Water Bottle Refill

Why is buying bottled water a problem?

It costs you money. Australians spend more than half a billion dollars a year on bottled water. Although people consistently complain about the price of petrol we spend more per litre on bottled water. If you were to buy enough bottled water to drink the recommended intake of 8 glasses per day this would cost you approximately $3650 a year (based on $2.50 for a 500mL bottle). The same amount of tap water would cost you just $0.98 per year. So save the cash and tap it...it’s free!

It uses lots of energy. Our use of bottled water in Australia generates more greenhouse gas emissions in a year than 13,000 cars over the same timeframe. This is because of the extraction of water, manufacturing of plastic bottles, transportation, refrigeration and recycling/disposal all use electricity and fossil fuels such as diesel and petroleum.

The production of bottles wastes finite materials. Plastic is a petroleum based product. Petroleum is a resource that is in limited supply and fast diminishing. We should be using this for essentials not disposables.

Our natural environment and communities are impacted when the water intended for bottling is diverted away from its natural route.

Bottled water creates large amounts of waste. Plastic bottles are among the 10 most common rubbish items picked up on Clean up Australia Day. Australia recycles only 36% of PET plastic drink bottles, so around 373 million plastic water bottles end up as waste each year.

Make a pledge

Take the challenge and make a pledge to use a reusable water bottle for a week, a month, a year or all the time. Visit the 'Pledge to Refill' site to make a pledge today!

What sort of water bottle should I use? 

Thinking about plastic bottles?

Some research has shown that Bisphenol A (BPA), a key component in polycarbonate plastics, has been found to leach into the water of bottles that are made from it. Most manufacturers now produce BPA-free plastic drink bottles. Keep a look out for these when purchasing a reusable plastic drink bottle.

Can’t I just re-use the disposable water bottle that I bought some water in?

Some tests have shown that the polyethylene terephthalate (PET) plastic used to make disposable plastic bottles can leach Antimony, a heavy metal, which may leach if the bottle reaches high temperatures for example: after being left in the sun for prolonged periods. Some online articles also state people should be careful of bacterial building up in these bottles as PET is a porous plastic and can be difficult to clean thoroughly.

What about other options?

Stainless steel drink bottles are made from food grade materials and do not leach any chemicals into the water. They are lightweight, have a long life span and can be recycled at the end of their life.

Aluminium drink bottles are also lightweight; however they need to have a lining to ensure the aluminium doesn’t leach into the liquids.

What about for exams?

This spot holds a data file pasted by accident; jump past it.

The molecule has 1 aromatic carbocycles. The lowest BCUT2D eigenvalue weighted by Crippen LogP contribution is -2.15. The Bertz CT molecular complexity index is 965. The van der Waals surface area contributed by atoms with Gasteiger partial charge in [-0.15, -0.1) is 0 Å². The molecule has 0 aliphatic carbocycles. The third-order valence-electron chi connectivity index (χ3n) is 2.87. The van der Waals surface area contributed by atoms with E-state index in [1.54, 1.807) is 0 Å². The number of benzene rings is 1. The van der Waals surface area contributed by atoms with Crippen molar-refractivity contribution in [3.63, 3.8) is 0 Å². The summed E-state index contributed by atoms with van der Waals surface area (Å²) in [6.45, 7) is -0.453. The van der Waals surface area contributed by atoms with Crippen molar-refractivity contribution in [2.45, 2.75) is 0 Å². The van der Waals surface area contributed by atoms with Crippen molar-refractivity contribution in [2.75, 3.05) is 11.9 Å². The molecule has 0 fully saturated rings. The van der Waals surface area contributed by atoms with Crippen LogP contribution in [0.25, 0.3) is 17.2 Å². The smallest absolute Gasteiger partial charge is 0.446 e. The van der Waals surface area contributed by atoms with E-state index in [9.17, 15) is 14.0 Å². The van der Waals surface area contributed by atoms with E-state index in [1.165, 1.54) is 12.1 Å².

UOW requires that all students use a completely clear (uncoloured) water bottle with no labels or writing for exams.  To avoid single use bottles it is best to choose a clear reusable drink bottle that  meets the exam requirements and you can use it all the time .

Where can I refill my water bottle on Campus?

There are many locations on campus where water bottle refill stations and bubblers are provided. The UOW 'Beta' interactive campus map illustrates all the locations. 

View map at full size

Refill Campaign "Refill it's that simple"

UOW Creative Arts students in 2012 were assigned the task of coming up with marketing material and concepts for a reusable drink bottle campaign. The Environment Unit along with a group of students selected the strongest ideas for this campaign. ‘Refill...it’s that simple’ and ‘Tap It...It’s Free’.

For more information on the ‘Refill...it’s that simple’ campaign contact the Environment Unit at: environment_team@uow.edu.au

The information presented on this page has been sourced from the following sites. For more information please visit their links:

Clean Up Australia (Bottled water fact sheet)

Pacific Institute

World Health Organisation

Go Tap Campaign accessible via the Do Something website

Sydney Water's  Campaign

Where does tap water come from?

What does tap water taste like?

Bottled Water: A summary of the facts

1 out of 6: the number of people worldwide that do not have access to safe, reliable drinking water.

1: one of the ten most common rubbish items collected on Clean Up Australia Day.

3: the quantity of water used to produce a plastic bottle as a factor of the amount required to fill it.

5: the number of ways that energy is used to produce bottled water: extracting, manufacturing, transporting, refrigerating and recycling/disposing.

64: the percentage of PET plastic drink bottles end up as waste.

98: the cost in cents to drink eight standard glasses of tap water per day for a year.

3650: the number of dollars per year it would cost you to drink 8 standard glasses per day of bottled water.

13000:  the number of cars that create the same amount of green house gas emissions per year as our use of bottled water in Australia.

500,000,000: the number of dollars spent annually in Australia on bottled water.

783,000,000: the number of people worldwide that do not have access to safe, drinking water.

Last reviewed: 4 April, 2017